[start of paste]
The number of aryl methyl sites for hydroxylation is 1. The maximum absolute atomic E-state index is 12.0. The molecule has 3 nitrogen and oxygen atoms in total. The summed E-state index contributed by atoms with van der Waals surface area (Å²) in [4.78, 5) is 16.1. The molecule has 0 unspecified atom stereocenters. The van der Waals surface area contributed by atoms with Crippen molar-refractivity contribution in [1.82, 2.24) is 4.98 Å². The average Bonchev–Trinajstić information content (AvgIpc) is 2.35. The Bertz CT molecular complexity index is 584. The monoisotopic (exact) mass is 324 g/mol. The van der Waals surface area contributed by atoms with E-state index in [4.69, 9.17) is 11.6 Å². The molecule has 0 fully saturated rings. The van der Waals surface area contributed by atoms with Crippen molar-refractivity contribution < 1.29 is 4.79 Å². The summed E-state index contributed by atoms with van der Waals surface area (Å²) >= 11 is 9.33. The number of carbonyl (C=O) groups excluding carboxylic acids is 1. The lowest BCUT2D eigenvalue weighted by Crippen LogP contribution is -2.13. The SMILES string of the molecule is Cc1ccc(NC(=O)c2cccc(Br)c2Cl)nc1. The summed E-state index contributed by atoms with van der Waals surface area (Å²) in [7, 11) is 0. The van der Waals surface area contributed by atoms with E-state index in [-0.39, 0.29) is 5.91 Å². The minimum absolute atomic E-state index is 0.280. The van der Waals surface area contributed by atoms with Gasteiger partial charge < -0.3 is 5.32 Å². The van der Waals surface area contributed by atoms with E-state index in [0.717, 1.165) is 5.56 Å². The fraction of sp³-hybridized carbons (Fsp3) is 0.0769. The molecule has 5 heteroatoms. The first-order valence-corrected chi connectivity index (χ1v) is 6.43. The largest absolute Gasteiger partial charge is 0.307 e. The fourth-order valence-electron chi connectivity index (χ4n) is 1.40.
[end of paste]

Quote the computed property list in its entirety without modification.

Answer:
The number of aryl methyl sites for hydroxylation is 1. The maximum absolute atomic E-state index is 12.0. The molecule has 3 nitrogen and oxygen atoms in total. The summed E-state index contributed by atoms with van der Waals surface area (Å²) in [4.78, 5) is 16.1. The molecule has 0 unspecified atom stereocenters. The van der Waals surface area contributed by atoms with Crippen molar-refractivity contribution in [1.82, 2.24) is 4.98 Å². The average Bonchev–Trinajstić information content (AvgIpc) is 2.35. The Bertz CT molecular complexity index is 584. The monoisotopic (exact) mass is 324 g/mol. The van der Waals surface area contributed by atoms with E-state index in [4.69, 9.17) is 11.6 Å². The molecule has 0 fully saturated rings. The van der Waals surface area contributed by atoms with Crippen molar-refractivity contribution < 1.29 is 4.79 Å². The summed E-state index contributed by atoms with van der Waals surface area (Å²) >= 11 is 9.33. The number of carbonyl (C=O) groups excluding carboxylic acids is 1. The lowest BCUT2D eigenvalue weighted by Crippen LogP contribution is -2.13. The SMILES string of the molecule is Cc1ccc(NC(=O)c2cccc(Br)c2Cl)nc1. The summed E-state index contributed by atoms with van der Waals surface area (Å²) in [7, 11) is 0. The van der Waals surface area contributed by atoms with E-state index in [-0.39, 0.29) is 5.91 Å². The minimum absolute atomic E-state index is 0.280. The van der Waals surface area contributed by atoms with Gasteiger partial charge < -0.3 is 5.32 Å². The van der Waals surface area contributed by atoms with E-state index in [0.717, 1.165) is 5.56 Å². The fraction of sp³-hybridized carbons (Fsp3) is 0.0769. The molecule has 5 heteroatoms. The first-order valence-corrected chi connectivity index (χ1v) is 6.43. The largest absolute Gasteiger partial charge is 0.307 e. The fourth-order valence-electron chi connectivity index (χ4n) is 1.40.